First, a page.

Tied 1-1 at halftime, the Chicago Red Stars exploded for 3 goals after intermission en route to a 4-1 win over the Boston Breakers, completing a two-match sweep in four days.Scoring for the Red Stars were Michelle Wenino, Jen Hoy (assist Adriana Leon), Lori Chalupny (assist Vanessa DiBernardo), and Zakiya Bywaters.

  •  

    Trestman expects Tillman, Jennings to take Fuller under their wing

    First-round draft pick Kyle Fuller sin't expected to be in the Bears' starting lineup as a rookie, but he'll see plenty of playing time if he winds up as the nickel corner, as expected.

  •  
    The Cubs’ MIke Olt, right, celebrates with teammate Ryan Kalish after hitting a solo home run against the Brewers in the fourth inning Sunday at Wrigley Field.

    Cubs flex their muscles

    Chicago sports talk has been rightfully dominated by the Blackhawks, but there was certainly nothing wrong with the Cubs' "power play" Sunday in a 4-2 victory over the Brewers. Of the Cubs' 8 hits, 7 were for extra bases.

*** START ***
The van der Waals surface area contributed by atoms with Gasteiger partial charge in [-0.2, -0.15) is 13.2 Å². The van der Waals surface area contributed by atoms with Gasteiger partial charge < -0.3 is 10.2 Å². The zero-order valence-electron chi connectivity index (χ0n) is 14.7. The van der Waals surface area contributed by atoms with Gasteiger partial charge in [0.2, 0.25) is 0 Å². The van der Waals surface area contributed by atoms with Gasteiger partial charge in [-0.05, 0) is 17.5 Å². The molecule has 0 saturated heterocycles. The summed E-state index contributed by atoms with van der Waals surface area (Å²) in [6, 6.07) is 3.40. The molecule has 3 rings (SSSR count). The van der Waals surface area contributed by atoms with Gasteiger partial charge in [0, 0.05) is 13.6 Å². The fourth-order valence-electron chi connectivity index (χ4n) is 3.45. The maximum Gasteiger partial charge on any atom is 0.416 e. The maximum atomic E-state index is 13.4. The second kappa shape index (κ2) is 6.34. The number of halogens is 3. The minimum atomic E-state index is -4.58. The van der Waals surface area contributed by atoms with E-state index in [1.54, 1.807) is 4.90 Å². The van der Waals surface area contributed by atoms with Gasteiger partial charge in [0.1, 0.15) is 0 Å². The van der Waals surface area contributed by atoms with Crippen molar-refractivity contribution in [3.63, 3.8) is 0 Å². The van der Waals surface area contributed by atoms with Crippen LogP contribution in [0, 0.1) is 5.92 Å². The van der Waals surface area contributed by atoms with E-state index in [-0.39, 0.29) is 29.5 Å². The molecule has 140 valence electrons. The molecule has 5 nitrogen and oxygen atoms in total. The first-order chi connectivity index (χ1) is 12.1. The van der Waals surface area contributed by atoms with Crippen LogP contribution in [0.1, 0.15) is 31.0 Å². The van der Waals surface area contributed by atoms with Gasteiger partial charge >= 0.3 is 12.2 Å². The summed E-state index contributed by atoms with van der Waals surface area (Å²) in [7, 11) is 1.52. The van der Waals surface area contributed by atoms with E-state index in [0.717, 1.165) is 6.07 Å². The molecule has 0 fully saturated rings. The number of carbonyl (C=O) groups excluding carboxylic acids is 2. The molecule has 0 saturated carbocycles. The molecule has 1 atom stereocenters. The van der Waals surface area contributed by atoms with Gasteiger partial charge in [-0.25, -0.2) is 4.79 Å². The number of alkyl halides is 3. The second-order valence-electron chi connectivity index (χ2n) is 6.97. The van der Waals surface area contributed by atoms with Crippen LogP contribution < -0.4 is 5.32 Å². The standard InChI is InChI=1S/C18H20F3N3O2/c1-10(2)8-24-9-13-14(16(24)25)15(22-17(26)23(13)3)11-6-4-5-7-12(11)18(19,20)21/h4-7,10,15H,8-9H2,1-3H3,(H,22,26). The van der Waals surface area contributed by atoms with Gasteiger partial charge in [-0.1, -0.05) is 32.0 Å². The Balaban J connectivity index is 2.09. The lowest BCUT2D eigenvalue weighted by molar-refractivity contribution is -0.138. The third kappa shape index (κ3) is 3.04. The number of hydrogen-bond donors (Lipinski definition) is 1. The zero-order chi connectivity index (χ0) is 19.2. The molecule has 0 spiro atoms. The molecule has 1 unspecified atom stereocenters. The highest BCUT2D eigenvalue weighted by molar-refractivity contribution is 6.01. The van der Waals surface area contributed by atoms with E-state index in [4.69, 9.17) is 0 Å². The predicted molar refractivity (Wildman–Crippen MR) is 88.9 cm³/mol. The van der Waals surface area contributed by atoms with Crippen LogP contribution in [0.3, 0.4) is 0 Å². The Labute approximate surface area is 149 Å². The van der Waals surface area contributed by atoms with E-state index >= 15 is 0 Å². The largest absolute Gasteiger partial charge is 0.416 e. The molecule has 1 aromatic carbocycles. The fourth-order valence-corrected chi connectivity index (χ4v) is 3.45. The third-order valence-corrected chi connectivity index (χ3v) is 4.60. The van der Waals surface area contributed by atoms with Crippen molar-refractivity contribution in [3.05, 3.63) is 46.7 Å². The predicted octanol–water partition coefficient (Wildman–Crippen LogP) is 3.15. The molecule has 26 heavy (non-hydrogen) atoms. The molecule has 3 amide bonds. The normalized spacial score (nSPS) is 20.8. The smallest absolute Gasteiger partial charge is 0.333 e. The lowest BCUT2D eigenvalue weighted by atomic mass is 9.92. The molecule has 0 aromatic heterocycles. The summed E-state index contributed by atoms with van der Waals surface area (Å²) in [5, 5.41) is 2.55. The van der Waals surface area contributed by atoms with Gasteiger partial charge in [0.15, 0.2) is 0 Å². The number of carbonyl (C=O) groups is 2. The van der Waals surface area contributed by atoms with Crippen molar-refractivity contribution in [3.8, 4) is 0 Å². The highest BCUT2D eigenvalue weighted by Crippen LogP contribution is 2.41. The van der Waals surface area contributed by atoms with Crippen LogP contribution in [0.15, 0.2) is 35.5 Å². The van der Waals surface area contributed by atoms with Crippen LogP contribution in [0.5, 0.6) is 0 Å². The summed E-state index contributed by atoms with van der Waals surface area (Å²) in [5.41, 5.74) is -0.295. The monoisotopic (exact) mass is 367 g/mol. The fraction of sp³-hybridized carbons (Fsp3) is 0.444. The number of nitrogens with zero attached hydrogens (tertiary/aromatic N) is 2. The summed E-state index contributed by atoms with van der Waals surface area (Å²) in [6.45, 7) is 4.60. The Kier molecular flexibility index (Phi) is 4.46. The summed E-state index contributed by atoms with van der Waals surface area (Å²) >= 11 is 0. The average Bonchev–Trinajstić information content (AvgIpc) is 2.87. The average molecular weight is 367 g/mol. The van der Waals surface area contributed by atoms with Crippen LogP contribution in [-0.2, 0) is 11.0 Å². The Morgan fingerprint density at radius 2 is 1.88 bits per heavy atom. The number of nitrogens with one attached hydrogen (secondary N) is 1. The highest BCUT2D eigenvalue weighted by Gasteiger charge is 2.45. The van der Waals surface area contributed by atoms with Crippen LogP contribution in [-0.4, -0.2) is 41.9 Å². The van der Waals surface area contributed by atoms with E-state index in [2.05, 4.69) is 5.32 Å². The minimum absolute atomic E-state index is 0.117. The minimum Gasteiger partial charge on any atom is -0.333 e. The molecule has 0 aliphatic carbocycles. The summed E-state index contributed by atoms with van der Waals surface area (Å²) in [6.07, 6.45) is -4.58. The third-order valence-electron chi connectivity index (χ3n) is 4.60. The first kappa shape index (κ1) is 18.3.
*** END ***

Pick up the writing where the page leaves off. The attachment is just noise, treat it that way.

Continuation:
•  
    Cubs starter Travis Wood issued 3 walks in the first inning before finding his control. Wood evened his record at 4-4 and lowered his ERA from 4.91 to 4.61 as he allowed 2 runs and just 2 hits over 7 innings without another walk.

    Wood conquers wildness to beat Brewers

    When Cubs lefty Travis Wood walked three Brewers in the first inning Sunday, it looked like his recent control problems would continue. But he settled down and issued no more walks the rest of the day, playing a big part in a 4-2 victory.

  •  
    Los Angeles Kings star Anze Kopitar reacts as he leaves the ice after his team’s 3-1 loss in Game 1 of the Western Conference finals at the United Center on Sunday.